Yes, unfortunately a car accident can cause injuries to the bladder and the urethra, which can range from painful to life-threatening. Although uncommon, bladder problems after a car accident are often a sign that the bladder has been injured and has either ruptured, started bleeding internally, or is leaking urine into the surrounding abdominal region. All of these are very serious and require emergency medical attention.
The Most Common Bladder Injuries After a Car Accident
To understand bladder injuries, it helps to visualize the bladder itself. The bladder is surrounded on both sides by the pelvic bones, giving it a highly sheltered and fairly safe location within the body. Normally, it is not injured unless the pelvic bones themselves are damaged. While this is rare in car accidents, it can happen to motorcycle accident victims, as well as to pedestrians and cyclists hit by cars. If the pelvic bones are fractured, it is possible for a fragment of bone to puncture the bladder. This is an emergency situation and your ER team will likely check for signs of internal injury anytime the pelvic bone is broken.
For most car accident victims, however, bladder injuries are less direct and do not involve a pelvic bone fracture. The most common bladder injuries in an accident are:
- “Deceleration injury” or damage from a seatbelt. If you are wearing a seatbelt and the bladder is fair full, it’s possible for the pressure of the seat belt to dig into the bladder, damaging it or even rupturing it. This is a very severe internal injury that requires emergency treatment. Any abdominal pain, bladder pain or difficulty urinating after an accident should be treated as a potential emergency. The same is true of blood in the urine.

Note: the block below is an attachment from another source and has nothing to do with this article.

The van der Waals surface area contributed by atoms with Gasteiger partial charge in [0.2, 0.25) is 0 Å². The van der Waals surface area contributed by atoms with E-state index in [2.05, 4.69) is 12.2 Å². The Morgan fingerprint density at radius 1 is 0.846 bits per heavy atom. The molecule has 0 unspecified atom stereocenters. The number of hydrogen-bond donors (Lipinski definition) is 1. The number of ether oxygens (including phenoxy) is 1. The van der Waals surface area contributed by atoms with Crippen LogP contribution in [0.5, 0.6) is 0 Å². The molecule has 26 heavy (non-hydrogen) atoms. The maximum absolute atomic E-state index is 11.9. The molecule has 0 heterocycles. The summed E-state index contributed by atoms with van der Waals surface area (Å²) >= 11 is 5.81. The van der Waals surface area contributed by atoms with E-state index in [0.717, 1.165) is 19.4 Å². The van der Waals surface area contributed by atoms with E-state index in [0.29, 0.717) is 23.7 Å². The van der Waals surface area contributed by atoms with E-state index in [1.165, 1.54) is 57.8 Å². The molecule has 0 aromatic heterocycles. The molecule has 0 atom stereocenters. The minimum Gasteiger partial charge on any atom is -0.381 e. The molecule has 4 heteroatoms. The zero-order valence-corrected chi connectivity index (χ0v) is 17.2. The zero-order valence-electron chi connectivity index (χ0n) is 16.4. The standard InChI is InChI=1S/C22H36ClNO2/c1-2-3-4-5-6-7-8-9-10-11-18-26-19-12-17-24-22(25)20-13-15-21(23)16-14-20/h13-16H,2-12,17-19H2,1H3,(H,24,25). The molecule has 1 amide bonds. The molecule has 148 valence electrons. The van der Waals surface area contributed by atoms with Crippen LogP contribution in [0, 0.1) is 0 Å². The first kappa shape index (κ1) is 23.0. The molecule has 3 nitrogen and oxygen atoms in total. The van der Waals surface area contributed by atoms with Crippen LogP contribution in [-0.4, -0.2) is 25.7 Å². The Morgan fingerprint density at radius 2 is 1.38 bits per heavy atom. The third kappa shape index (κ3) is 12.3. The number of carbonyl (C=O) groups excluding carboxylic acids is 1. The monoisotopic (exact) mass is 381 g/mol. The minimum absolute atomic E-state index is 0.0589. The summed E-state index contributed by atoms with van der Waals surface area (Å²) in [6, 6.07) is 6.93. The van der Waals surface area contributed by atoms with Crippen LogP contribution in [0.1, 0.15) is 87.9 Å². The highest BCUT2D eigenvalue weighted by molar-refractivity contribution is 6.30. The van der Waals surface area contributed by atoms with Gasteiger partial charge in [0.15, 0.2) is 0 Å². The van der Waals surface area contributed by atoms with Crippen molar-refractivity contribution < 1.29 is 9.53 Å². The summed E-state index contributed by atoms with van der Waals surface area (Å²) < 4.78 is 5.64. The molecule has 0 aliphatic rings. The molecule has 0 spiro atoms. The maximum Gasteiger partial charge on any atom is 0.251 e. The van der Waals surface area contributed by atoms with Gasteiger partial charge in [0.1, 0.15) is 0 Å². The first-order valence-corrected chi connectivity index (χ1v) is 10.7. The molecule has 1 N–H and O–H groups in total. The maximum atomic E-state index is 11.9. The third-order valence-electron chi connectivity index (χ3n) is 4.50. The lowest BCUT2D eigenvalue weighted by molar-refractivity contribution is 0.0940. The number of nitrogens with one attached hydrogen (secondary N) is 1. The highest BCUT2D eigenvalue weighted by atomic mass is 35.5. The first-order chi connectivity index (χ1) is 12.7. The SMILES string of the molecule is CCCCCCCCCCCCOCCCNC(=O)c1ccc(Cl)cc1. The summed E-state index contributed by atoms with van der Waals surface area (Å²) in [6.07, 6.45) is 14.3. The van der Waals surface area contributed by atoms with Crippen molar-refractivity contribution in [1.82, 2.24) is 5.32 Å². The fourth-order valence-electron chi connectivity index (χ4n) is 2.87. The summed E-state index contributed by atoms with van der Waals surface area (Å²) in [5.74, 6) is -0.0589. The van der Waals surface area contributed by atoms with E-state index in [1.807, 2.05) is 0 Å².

- Injury to the urethra. Sometimes the injury isn’t the bladder itself, but the urethra, which is the tube that conducts urine out of the bladder during urination. Although uncommon, if the urethra is injured it could cause pain when urinating, blood in urine, or even issues with the bladder itself. Urethra injuries are more common in men than in women, because the male urethra passes through genitals and is more susceptible to external trauma.
Symptoms of a bladder injury after a car accident include:
- Abdominal pain
- Abdominal swelling
- Difficulty urinating or inability to urinate
- Painful urination
- Blood in urine
- Bruising on the abdomen
- For men, any signs of direct injury to the penis or to the area immediately behind the scrotum (the perineum) could indicate a potential urethra injury as well
Talk to an Atlanta Car Accident Lawyer for Free
The first thing you should do with any bladder problem is see a doctor. The second thing is talk to a lawyer. Your lawyer can help you determine if you have a valid car accident claim and get the true amount of money you deserve—often car more than the insurance company is offering. We can help you. Let us give you a FREE consultation. Call us at (404) 341-6555 or fill out the form to the right to get your free consultation today.